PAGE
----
Dear White people. No, scratch that. Dear gay White people. We need to chat.
I’m a gay Black man, 58 years old, and a 30-year plus resident of West Hollywood, so I feel I’m a pretty good authority on the topic of racism within our community, yes within the LGBTQ Los Angeles community.
When I moved to WeHo in the mid-eighties, you could count the number of Black gay men in Boystown on one hand minus your thumb, and I was one of them. It was overtly apparent that gay Black men weren’t welcomed, especially in the bars and night clubs, and if a White guy started chatting with you the conversation would quickly turn to “are you selling.” Referring to drugs. I remember the first time it happened to me I was beyond furious and insulted. Unfortunately it happened more times then I care to remember. In the mid-’90s this great new music wave hit the scene called House Music and almost overnight White West Hollywood flocked to the biggest gay-owned Black night club, Jewel’s Catch One, located at Pico and Crenshaw. The Catch, as we called it, became predominantly White leaving many in the Black gay community angry as we were losing the one place that we could call our own to the crowd who wasn’t as welcoming to us in WeHo. But that’s a topic for another time.
On Sunday, June 14, the day that would have been our LA Gay Pride Parade, I marched in an event that was organized by Black LGBTQ leaders as a solidarity march in support of All Black Lives Matter, which was truly an amazing multicultural and multigenerational march. But the event got off to a rocky start when CSW (Christoper Street West), which produces LA Pride, felt it was the organization to spearhead such an event. Now I can’t say that CSW’s intentions weren’t good. However, when I heard about its plans, I questioned the motivation as holding the march on the same day that would have been our LA Pride parade seemed too coincidental. So, I asked CSW what I felt were key and very important questions: Which Black gay organizations are you partnering with, and which prominent Black community leaders were speaking? I was puzzled by the answers received as the event seemed rushed and hurried, and once again it made me feel that this was another situation of White people or an organization doing for Black people what they felt Black people needed without including our voice, which is part of the damn problem.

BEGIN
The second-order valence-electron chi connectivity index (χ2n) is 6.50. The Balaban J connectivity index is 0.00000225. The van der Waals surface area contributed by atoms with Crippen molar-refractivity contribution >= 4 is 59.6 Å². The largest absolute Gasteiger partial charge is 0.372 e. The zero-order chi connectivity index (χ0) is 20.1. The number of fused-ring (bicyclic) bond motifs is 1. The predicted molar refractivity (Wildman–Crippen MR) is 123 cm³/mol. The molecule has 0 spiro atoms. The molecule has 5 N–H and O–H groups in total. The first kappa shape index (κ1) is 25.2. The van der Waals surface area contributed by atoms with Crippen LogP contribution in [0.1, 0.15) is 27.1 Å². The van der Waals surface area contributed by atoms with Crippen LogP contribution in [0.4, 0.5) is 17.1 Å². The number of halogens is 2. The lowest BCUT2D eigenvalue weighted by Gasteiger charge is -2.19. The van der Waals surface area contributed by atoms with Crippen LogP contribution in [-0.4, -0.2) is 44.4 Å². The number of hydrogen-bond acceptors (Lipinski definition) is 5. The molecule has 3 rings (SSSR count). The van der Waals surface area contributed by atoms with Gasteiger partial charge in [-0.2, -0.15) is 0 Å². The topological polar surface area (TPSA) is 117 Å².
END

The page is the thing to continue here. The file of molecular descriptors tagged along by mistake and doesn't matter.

We are a community that since the Black Cat and Stonewall protests have fought for equality as LGBTQ individuals. But for me, as a gay Black man, I’ve always questioned if the fight included the Black gay community. We are a community that has its own race issues silently buried within because — news flash — just because you’re gay and White doesn’t mean you’re not a racist.
Now I know what some of you are probably thinking. Oh, he’s just another angry Black man. But let me assure you that is the furthest thing from the truth, nor do I believe that all White people in our community are racist. I’m just a gay Black man who’s seen it, witnessed it, and lived it.
We are living in a time when the genie is finally out of the bottle. George Floyd wasn’t the first Black man or woman killed at the hands of the police. But he’s the first who’s death unfolded before our eyes for 8 minutes 46 seconds thanks to a video shot by a brave young 17-year-old whose life will never be the same. A video that has sparked a long-overdue movement and call to action and change! I’m hopeful that as a community we will open our own dialogue and look at the prejudices within and take a serious look as to who we are as LGBTQ individuals and come together and celebrate our diversity. How can we demand a seat at the table when some of us are still sitting at the proverbial kid’s table?